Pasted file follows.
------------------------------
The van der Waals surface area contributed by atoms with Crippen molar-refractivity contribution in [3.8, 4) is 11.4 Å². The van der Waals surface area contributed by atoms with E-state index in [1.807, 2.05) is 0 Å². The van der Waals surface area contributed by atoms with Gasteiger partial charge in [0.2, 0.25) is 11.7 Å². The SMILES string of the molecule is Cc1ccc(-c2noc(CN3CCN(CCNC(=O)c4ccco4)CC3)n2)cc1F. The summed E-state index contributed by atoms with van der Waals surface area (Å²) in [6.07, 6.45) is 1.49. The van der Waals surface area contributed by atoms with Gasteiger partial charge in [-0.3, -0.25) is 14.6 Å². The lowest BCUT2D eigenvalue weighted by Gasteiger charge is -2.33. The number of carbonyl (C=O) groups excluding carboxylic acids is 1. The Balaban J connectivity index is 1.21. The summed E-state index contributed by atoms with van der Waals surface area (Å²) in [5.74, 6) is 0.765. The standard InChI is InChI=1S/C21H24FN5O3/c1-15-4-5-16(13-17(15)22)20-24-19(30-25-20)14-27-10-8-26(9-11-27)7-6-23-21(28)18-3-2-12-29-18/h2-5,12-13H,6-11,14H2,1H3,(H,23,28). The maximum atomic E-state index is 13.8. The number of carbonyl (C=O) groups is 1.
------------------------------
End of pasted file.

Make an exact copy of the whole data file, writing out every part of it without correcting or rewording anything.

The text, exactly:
The van der Waals surface area contributed by atoms with Crippen molar-refractivity contribution in [3.8, 4) is 11.4 Å². The van der Waals surface area contributed by atoms with E-state index in [1.807, 2.05) is 0 Å². The van der Waals surface area contributed by atoms with Gasteiger partial charge in [0.2, 0.25) is 11.7 Å². The SMILES string of the molecule is Cc1ccc(-c2noc(CN3CCN(CCNC(=O)c4ccco4)CC3)n2)cc1F. The summed E-state index contributed by atoms with van der Waals surface area (Å²) in [6.07, 6.45) is 1.49. The van der Waals surface area contributed by atoms with Gasteiger partial charge in [-0.3, -0.25) is 14.6 Å². The lowest BCUT2D eigenvalue weighted by Gasteiger charge is -2.33. The number of carbonyl (C=O) groups excluding carboxylic acids is 1. The Balaban J connectivity index is 1.21. The summed E-state index contributed by atoms with van der Waals surface area (Å²) in [5.74, 6) is 0.765. The standard InChI is InChI=1S/C21H24FN5O3/c1-15-4-5-16(13-17(15)22)20-24-19(30-25-20)14-27-10-8-26(9-11-27)7-6-23-21(28)18-3-2-12-29-18/h2-5,12-13H,6-11,14H2,1H3,(H,23,28). The maximum atomic E-state index is 13.8. The number of carbonyl (C=O) groups is 1.